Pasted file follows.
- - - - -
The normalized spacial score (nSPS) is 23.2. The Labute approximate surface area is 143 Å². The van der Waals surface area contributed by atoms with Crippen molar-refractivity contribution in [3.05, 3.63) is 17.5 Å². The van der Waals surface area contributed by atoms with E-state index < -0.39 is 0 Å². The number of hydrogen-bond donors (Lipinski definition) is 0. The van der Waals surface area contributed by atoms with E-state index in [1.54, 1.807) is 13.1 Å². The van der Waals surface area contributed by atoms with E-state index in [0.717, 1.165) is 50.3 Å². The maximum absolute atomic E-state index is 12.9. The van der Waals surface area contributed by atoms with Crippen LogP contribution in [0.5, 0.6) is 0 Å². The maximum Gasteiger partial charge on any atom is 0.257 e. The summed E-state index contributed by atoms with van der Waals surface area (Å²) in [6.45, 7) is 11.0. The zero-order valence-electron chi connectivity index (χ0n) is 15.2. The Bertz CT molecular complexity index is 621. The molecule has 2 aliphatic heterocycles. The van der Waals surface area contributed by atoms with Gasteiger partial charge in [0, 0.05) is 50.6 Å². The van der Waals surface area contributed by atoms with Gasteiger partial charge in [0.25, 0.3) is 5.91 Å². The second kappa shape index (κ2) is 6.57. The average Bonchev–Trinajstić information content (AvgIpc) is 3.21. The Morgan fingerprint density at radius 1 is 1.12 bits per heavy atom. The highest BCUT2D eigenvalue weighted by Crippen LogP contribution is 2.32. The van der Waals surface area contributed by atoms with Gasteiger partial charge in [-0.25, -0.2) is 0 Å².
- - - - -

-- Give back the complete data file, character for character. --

The normalized spacial score (nSPS) is 23.2. The Labute approximate surface area is 143 Å². The van der Waals surface area contributed by atoms with Crippen molar-refractivity contribution in [3.05, 3.63) is 17.5 Å². The van der Waals surface area contributed by atoms with E-state index < -0.39 is 0 Å². The number of hydrogen-bond donors (Lipinski definition) is 0. The van der Waals surface area contributed by atoms with E-state index in [1.54, 1.807) is 13.1 Å². The van der Waals surface area contributed by atoms with E-state index in [0.717, 1.165) is 50.3 Å². The maximum absolute atomic E-state index is 12.9. The van der Waals surface area contributed by atoms with Crippen LogP contribution in [0.5, 0.6) is 0 Å². The maximum Gasteiger partial charge on any atom is 0.257 e. The summed E-state index contributed by atoms with van der Waals surface area (Å²) in [6.45, 7) is 11.0. The zero-order valence-electron chi connectivity index (χ0n) is 15.2. The Bertz CT molecular complexity index is 621. The molecule has 2 aliphatic heterocycles. The van der Waals surface area contributed by atoms with Gasteiger partial charge in [0, 0.05) is 50.6 Å². The van der Waals surface area contributed by atoms with Gasteiger partial charge in [0.25, 0.3) is 5.91 Å². The second kappa shape index (κ2) is 6.57. The average Bonchev–Trinajstić information content (AvgIpc) is 3.21. The Morgan fingerprint density at radius 1 is 1.12 bits per heavy atom. The highest BCUT2D eigenvalue weighted by Crippen LogP contribution is 2.32. The van der Waals surface area contributed by atoms with Gasteiger partial charge in [-0.25, -0.2) is 0 Å².